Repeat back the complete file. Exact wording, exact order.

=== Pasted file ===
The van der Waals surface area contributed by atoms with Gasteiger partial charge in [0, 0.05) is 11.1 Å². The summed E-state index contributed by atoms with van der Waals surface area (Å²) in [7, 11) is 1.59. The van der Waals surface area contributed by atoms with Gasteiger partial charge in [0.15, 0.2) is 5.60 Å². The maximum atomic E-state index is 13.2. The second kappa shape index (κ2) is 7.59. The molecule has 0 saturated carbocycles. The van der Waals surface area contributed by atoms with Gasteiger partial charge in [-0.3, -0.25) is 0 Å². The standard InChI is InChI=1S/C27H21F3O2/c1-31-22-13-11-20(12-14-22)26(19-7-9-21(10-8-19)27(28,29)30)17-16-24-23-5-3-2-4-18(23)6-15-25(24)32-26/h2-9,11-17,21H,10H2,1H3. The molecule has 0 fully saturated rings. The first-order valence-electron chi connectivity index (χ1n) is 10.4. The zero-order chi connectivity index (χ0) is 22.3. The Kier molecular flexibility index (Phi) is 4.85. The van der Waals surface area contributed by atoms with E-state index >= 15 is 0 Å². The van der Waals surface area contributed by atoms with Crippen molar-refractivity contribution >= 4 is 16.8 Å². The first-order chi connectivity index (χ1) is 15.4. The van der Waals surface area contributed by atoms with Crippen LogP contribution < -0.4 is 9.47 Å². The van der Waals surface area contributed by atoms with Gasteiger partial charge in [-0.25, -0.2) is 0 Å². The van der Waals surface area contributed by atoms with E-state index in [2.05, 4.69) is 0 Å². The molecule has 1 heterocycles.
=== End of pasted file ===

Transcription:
The van der Waals surface area contributed by atoms with Gasteiger partial charge in [0, 0.05) is 11.1 Å². The summed E-state index contributed by atoms with van der Waals surface area (Å²) in [7, 11) is 1.59. The van der Waals surface area contributed by atoms with Gasteiger partial charge in [0.15, 0.2) is 5.60 Å². The maximum atomic E-state index is 13.2. The second kappa shape index (κ2) is 7.59. The molecule has 0 saturated carbocycles. The van der Waals surface area contributed by atoms with Gasteiger partial charge in [-0.3, -0.25) is 0 Å². The standard InChI is InChI=1S/C27H21F3O2/c1-31-22-13-11-20(12-14-22)26(19-7-9-21(10-8-19)27(28,29)30)17-16-24-23-5-3-2-4-18(23)6-15-25(24)32-26/h2-9,11-17,21H,10H2,1H3. The molecule has 0 fully saturated rings. The first-order valence-electron chi connectivity index (χ1n) is 10.4. The zero-order chi connectivity index (χ0) is 22.3. The Kier molecular flexibility index (Phi) is 4.85. The van der Waals surface area contributed by atoms with E-state index >= 15 is 0 Å². The van der Waals surface area contributed by atoms with Crippen molar-refractivity contribution >= 4 is 16.8 Å². The first-order chi connectivity index (χ1) is 15.4. The van der Waals surface area contributed by atoms with Crippen LogP contribution < -0.4 is 9.47 Å². The van der Waals surface area contributed by atoms with Gasteiger partial charge in [-0.25, -0.2) is 0 Å². The van der Waals surface area contributed by atoms with E-state index in [2.05, 4.69) is 0 Å². The molecule has 1 heterocycles.